It’s near impossible to have survived July without hearing the word “Barbenheimer” at least once. The phrase is a fusion of titles for the summer’s biggest hit films, Greta Gerwig’s “Barbie” and Chistopher Nolan’s “Oppenhiemer,” which were released on the same day and have collectively grossed more than a billion dollars globally.
Though blockbusters typically do well in the box office, this cultural phenomenon felt different, with moviegoers meticulously planning double screenings of the two films and dressing in themed outfits. With all the buzz surrounding these films, it feels as though people are finally becoming excited about going to the movies again, something that seems to have lost some of its allure in a post-pandemic society with the rise of costs and saturation of streaming platforms.
In 2021, San Francisco’s nearly 100-year-old West Portal theater, CineArts Empire was permanently closed, and this year in early June of 2023, The Century San Francisco Centre 9 Theater announced the closing of its doors. Historic San Francisco theater locations, such as the Grand on Mission Street and the Bridge Theater on Geary Boulevard have also been forced to shut their doors for good. This is not limited to San Francisco; theaters across the United States have been in a steady decline since the 1990s.
The pandemic has been a death knell for many cinemas, with theaters struggling to fully recover. CNBC reported that compared to four years ago, national ticket sales are down by 21%. COVID-19 dealt a devastating blow to the “magic” of cinema that most are so familiar with — worries over falling ill, social distancing laws and restricted travel have led to most people avoiding theaters in entirety.
A bigger antagonist sits behind all of this, one that has truly changed the shape of the media landscape. Its name strikes fear into the hearts of humble theaters across the nation: streaming services. With a variety of streaming platforms like Disney+, Hulu, and Netflix, which is currently home to 238.9 million users, one can access virtually any film in the world right from the comfort of their home. In addition to their wide variety, streaming services are also more cost-efficient than a trip to the theater, with a standard Netflix subscription only costing around $7 a month. Tickets aren’t the only issue — rental costs have also played a part in closures, even for theaters that are part of large chains. KTLA reported that a slew of Regal Cinemas were forced to close after Regal’s parent company, Cineworld, filed for bankruptcy following a 30% rent increase.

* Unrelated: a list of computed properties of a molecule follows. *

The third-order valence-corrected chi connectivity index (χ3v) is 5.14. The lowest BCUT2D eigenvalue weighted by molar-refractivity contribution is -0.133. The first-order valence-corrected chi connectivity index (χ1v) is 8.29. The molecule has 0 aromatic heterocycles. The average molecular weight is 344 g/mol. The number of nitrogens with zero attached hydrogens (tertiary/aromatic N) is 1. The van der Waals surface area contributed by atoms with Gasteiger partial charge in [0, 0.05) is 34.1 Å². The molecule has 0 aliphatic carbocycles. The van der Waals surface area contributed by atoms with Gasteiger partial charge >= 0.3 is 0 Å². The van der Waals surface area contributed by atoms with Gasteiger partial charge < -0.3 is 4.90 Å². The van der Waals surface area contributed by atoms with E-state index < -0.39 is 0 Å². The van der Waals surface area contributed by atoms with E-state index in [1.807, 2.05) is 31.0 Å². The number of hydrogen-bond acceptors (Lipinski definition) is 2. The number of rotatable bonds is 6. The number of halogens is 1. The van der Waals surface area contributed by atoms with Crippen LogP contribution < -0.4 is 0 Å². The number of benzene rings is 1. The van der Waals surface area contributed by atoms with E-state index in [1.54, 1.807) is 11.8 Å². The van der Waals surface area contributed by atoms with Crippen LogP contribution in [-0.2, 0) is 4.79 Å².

However, many have found a renewed love for going back to the theater, as Barbie and Oppenhiemer’s collective box office wins show. Sophomore advertising major Brianna Ammons considers going to the cinema to be a ritual. “I like going to the movie theater rather than using a streaming service because it’s more of an excuse to go out,” Ammons said. “I could totally just wait for the movie to show up on a streaming service, but the ritual of getting a little dressed up, getting candy from the gas station to sneak in, picking your seat, etc., is an exciting deviation from the norm sometimes.”
Despite the closures of theaters like CineArts and Cinemark, San Francisco is still home to many historic theaters whose cultural significance cannot be replaced by a streaming service. Take the city’s oldest operating movie theater, The Roxie, which was built in 1912, for example.
This summer’s “Barbenheimer” phenomenon was an important reminder that though streaming services are convenient, the experience of going to the movies is irreplaceable. Theaters around the city are working to keep the magic of the cinema alive by hosting events that serve as a reminder of its communal significance. The Brava Theater for Women in the Arts is hosting a special screening of select arthouse films this Thursday in celebration of their 20th anniversary. Sundown Cinema is another movie event where screenings of popular films are held in San Francisco parks until October.